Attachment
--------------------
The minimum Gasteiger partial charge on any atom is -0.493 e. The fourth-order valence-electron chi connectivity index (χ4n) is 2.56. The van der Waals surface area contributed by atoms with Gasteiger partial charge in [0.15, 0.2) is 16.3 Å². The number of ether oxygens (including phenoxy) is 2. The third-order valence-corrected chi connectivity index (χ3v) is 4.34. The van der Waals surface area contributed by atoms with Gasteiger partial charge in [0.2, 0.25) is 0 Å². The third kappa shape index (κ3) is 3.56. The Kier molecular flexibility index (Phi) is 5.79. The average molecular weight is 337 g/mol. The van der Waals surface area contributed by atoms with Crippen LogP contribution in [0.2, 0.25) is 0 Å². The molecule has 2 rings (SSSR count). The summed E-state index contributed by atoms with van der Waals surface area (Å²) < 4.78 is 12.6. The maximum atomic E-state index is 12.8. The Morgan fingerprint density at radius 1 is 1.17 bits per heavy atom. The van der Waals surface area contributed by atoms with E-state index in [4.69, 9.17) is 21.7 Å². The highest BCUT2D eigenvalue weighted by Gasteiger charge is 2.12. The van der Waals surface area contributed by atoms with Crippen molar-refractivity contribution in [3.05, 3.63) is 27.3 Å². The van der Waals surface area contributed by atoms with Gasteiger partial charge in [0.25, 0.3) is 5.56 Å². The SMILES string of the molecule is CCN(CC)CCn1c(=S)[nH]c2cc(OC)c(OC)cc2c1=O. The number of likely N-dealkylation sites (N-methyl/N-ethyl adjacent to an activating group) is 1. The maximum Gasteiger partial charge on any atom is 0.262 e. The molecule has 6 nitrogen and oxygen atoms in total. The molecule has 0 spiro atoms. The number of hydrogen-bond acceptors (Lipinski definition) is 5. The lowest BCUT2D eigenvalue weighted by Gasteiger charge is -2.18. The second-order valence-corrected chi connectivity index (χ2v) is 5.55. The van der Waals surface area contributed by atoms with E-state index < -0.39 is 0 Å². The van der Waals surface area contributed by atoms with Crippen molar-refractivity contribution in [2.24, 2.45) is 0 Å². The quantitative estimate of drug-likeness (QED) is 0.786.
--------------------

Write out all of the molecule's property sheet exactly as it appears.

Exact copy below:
The minimum Gasteiger partial charge on any atom is -0.493 e. The fourth-order valence-electron chi connectivity index (χ4n) is 2.56. The van der Waals surface area contributed by atoms with Gasteiger partial charge in [0.15, 0.2) is 16.3 Å². The number of ether oxygens (including phenoxy) is 2. The third-order valence-corrected chi connectivity index (χ3v) is 4.34. The van der Waals surface area contributed by atoms with Gasteiger partial charge in [0.2, 0.25) is 0 Å². The third kappa shape index (κ3) is 3.56. The Kier molecular flexibility index (Phi) is 5.79. The average molecular weight is 337 g/mol. The van der Waals surface area contributed by atoms with Crippen LogP contribution in [0.2, 0.25) is 0 Å². The molecule has 2 rings (SSSR count). The summed E-state index contributed by atoms with van der Waals surface area (Å²) < 4.78 is 12.6. The maximum atomic E-state index is 12.8. The Morgan fingerprint density at radius 1 is 1.17 bits per heavy atom. The van der Waals surface area contributed by atoms with E-state index in [4.69, 9.17) is 21.7 Å². The highest BCUT2D eigenvalue weighted by Gasteiger charge is 2.12. The van der Waals surface area contributed by atoms with Crippen molar-refractivity contribution in [3.05, 3.63) is 27.3 Å². The van der Waals surface area contributed by atoms with Gasteiger partial charge in [0.25, 0.3) is 5.56 Å². The SMILES string of the molecule is CCN(CC)CCn1c(=S)[nH]c2cc(OC)c(OC)cc2c1=O. The number of likely N-dealkylation sites (N-methyl/N-ethyl adjacent to an activating group) is 1. The maximum Gasteiger partial charge on any atom is 0.262 e. The molecule has 6 nitrogen and oxygen atoms in total. The molecule has 0 spiro atoms. The number of hydrogen-bond acceptors (Lipinski definition) is 5. The lowest BCUT2D eigenvalue weighted by Gasteiger charge is -2.18. The second-order valence-corrected chi connectivity index (χ2v) is 5.55. The van der Waals surface area contributed by atoms with E-state index < -0.39 is 0 Å². The van der Waals surface area contributed by atoms with Crippen molar-refractivity contribution in [2.24, 2.45) is 0 Å². The quantitative estimate of drug-likeness (QED) is 0.786.